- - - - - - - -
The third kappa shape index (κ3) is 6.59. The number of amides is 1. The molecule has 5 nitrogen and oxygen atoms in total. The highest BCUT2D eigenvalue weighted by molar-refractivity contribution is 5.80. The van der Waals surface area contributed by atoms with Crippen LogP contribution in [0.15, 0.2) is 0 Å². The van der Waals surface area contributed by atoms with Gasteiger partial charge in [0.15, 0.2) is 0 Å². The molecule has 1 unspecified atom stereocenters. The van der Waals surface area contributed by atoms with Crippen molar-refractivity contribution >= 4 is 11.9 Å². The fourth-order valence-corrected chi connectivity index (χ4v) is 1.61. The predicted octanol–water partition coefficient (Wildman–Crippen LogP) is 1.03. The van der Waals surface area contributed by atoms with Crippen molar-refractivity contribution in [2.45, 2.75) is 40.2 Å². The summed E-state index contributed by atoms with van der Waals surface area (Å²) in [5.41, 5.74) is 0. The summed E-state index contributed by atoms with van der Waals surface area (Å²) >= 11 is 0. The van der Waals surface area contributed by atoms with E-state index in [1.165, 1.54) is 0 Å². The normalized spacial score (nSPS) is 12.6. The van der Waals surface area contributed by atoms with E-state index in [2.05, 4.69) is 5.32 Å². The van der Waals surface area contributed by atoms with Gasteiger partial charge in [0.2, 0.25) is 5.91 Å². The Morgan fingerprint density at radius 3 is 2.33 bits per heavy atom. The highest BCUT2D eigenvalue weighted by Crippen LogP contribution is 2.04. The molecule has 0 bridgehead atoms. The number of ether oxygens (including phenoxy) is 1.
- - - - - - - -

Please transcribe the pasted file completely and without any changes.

The third kappa shape index (κ3) is 6.59. The number of amides is 1. The molecule has 5 nitrogen and oxygen atoms in total. The highest BCUT2D eigenvalue weighted by molar-refractivity contribution is 5.80. The van der Waals surface area contributed by atoms with Crippen LogP contribution in [0.15, 0.2) is 0 Å². The van der Waals surface area contributed by atoms with Gasteiger partial charge in [0.15, 0.2) is 0 Å². The molecule has 1 unspecified atom stereocenters. The van der Waals surface area contributed by atoms with Crippen molar-refractivity contribution >= 4 is 11.9 Å². The fourth-order valence-corrected chi connectivity index (χ4v) is 1.61. The predicted octanol–water partition coefficient (Wildman–Crippen LogP) is 1.03. The van der Waals surface area contributed by atoms with Crippen molar-refractivity contribution in [2.45, 2.75) is 40.2 Å². The summed E-state index contributed by atoms with van der Waals surface area (Å²) in [5.41, 5.74) is 0. The summed E-state index contributed by atoms with van der Waals surface area (Å²) >= 11 is 0. The van der Waals surface area contributed by atoms with E-state index in [1.165, 1.54) is 0 Å². The normalized spacial score (nSPS) is 12.6. The van der Waals surface area contributed by atoms with E-state index in [2.05, 4.69) is 5.32 Å². The van der Waals surface area contributed by atoms with Gasteiger partial charge in [0.2, 0.25) is 5.91 Å². The Morgan fingerprint density at radius 3 is 2.33 bits per heavy atom. The highest BCUT2D eigenvalue weighted by Crippen LogP contribution is 2.04. The molecule has 0 bridgehead atoms. The number of ether oxygens (including phenoxy) is 1.